The Burning Bridges letters: Dylan Jones makes my teeth ache

There go the GQ commissions!

“GQ’s a huge brand, it’s a global brand, our footprint is enormous…” And so, Dylan Jones, huge of footprint, shiny of pate, bestrides the men’s magazines world — diminished as it is — like a colossus with a clothes budget that would make Cleopatra feel she was somewhat letting the side down.

I have been fascinated with magazines since I was a small boy. It began with the Beano, moved on to an official Thunderbirds magazine, then to 2000AD and every music and men’s magazine in print, including the reliably salacious Sky Magazine. The latter got me bollocked by my dad, when he discovered an illustration inside of two Action Men with enormous throbbing cocks.


I didn’t realise that Sky was preparing me for a career in the media in which people who act like enormous cocks are pretty much the norm. Now you know why this series is called The Burning Bridges Letters. Fetch me my kerosene. Fetch me the matches.

And so… onto Dylan Jones, who I have never met — despite sneaking one of two pieces onto GQ’s website — but whom I have watched and studied for years. That makes me sound like a stalker, but my watching has been confined to reading interviews with him and consuming the magazines he has helmed.

Dylan Jones has been the editor of British GQ since 1999 when I was 15. I have read the magazine on and off since about then, oscillating between fascinated and repulsed. Jone is clearly a magazine genius in many ways. Certainly, he has been in the business for so long that his footprints are all over the way men’s magazines came to look and have evolved into the most gentle and conscious era that they are in now.

But I find Jones to be ‘problematic’ as the kids say — who they? — for a number of reasons: Though he has hired a larger stable of writers that includes people of colour and women in this new age of GQ, he began his tenure there by bringing in a dream team of abject bastards, from Will Self to A.A. Gill to Dominic bloody Lawson.

Jones made Boris Johnson the title’s motoring correspondent, a job that the now Prime Minister treated with the same care and attention he has applied to protecting care home residents during the pandemic. He made ham-faced globule of privilege and contempt David ‘Pig’s Head’ Cameron a cover star, soon after he became leader of the Conservative Party, elevating his standing in the process.

Jones has so many awards his downstairs toilet must look like the den of a fence trying to shift industrial quantities of cheap bronze and perspex. He has won the BSME Men’s Editor of the Year Award six times, been recognised for the vomit-worthy honour of ‘Brand Building Initiative of the Year’ for the annual drinking binge and Tory politician endorsement jamboree know as the GQ Men of the Year Awards, and received a lifetime achievement gong in 2012 for his career in journalism.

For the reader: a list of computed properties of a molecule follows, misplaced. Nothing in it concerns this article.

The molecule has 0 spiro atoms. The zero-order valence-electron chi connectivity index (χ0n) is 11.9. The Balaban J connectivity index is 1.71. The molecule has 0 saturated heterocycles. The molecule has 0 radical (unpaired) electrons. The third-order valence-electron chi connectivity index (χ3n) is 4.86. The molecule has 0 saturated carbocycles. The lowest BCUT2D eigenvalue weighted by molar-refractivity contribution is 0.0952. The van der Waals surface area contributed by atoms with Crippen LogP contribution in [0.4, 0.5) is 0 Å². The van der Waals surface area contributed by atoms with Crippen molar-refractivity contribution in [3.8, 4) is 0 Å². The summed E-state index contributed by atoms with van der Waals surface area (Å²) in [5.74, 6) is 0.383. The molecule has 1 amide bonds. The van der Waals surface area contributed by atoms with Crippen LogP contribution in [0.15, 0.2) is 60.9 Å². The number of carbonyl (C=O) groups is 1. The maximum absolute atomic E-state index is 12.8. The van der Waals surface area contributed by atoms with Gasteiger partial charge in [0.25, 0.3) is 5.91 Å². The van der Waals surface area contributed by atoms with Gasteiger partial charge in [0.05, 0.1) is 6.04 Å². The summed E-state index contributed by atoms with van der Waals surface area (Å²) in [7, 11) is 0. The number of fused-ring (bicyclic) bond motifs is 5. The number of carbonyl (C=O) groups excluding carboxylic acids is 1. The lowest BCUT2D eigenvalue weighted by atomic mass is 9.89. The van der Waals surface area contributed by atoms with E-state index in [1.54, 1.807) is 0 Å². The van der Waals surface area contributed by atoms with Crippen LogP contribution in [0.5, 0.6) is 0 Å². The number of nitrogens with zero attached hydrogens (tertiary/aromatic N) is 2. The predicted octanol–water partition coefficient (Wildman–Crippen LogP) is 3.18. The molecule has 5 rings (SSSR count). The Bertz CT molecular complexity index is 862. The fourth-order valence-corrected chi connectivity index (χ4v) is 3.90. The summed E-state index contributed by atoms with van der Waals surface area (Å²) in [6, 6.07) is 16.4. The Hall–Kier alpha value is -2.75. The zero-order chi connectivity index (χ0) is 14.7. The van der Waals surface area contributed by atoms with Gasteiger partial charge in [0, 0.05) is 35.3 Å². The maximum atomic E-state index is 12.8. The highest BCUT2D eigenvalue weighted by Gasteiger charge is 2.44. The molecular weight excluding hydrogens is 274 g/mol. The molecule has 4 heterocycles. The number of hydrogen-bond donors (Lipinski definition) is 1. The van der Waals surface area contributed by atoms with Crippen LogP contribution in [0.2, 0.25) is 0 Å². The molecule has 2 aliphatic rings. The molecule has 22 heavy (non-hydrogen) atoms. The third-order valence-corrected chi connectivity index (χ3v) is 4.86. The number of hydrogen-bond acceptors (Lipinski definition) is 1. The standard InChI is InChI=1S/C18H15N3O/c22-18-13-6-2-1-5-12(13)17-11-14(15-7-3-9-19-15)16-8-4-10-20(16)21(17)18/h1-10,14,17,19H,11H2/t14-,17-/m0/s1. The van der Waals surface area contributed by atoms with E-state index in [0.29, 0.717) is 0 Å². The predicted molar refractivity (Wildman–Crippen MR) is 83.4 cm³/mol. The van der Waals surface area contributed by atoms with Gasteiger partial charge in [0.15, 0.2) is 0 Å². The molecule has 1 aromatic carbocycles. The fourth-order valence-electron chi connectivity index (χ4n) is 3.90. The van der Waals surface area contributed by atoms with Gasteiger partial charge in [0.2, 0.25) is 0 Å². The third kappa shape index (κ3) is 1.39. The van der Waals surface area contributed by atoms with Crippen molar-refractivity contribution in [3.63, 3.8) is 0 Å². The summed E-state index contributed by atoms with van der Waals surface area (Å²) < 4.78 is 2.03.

In an interview with the Always Take Notes podcast, Jones talks endlessly about ‘brands’ and almost dismissively talks about how easy his path through the industry has been. He was offered a job on a magazine unexpectedly and has glided his way up the chain like a channel swimmer caked in lard.

Jones namedrops like a man with pockets full of other people’s business cards. He has the easy entitlement of a man who has realised he is born to rule and will continue ruling for as long as he likes. Conde Nast sees him as the golden goose that shits the lovely golden brand partnership eggs.

Jones says in the same Always Take Notes interview that he’s not a naturally good writer, but has learned to be. It’s hard to be rude about that; that’s self-awareness. But it is frustrating that he spends so much time putting his own words in the magazine. That’s cheating really.

When I spent time as a section editor, I wrote less because I was commissioning people and editing their work. That was my job — helping other people make their work better. And while I got my name on the masthead, I got no external credit for the way I improved and reshaped those features. That’s life in the NFL.

Dylan Jones has used and continues to use GQ as a platform for his own ego and stardom. He’d deny that, but the receipts are in the print.

Here’s how Jones explains, in the Always Take Notes interview, his proposal to become editor of GQ:

“My pitch was A.A. Gill directs a porn film … he was at the time, the best, most famous, probably most expensive journalist in Britain … when I got the job I had to make this thing happen, so I rang him up and said, this is what I want you to do: I want you to write and direct a hardcore porn film … I thought that would be a funny thing to do.”

Look at how he outlines his thinking. He wanted Gill for three reasons, one that is understandable (the quality of his writing) and two that are unbearably smug and Conde Nast standard practice (‘the most famous’ ‘the most expensive’). And that quote, every word and insinuation in that quote, is why I don’t like Dylan Jones. It’s an amuse-bouche of awfulness, 76 words that say it all.

“Writers never have any ideas,” he says grandly in the podcast interview. “They literally never have ideas.” Perhaps the fucker just hired the wrong writers, said this writer with ideas who has crawled up the Death Wall of GQ with bloody fingernails just to get a few articles published online.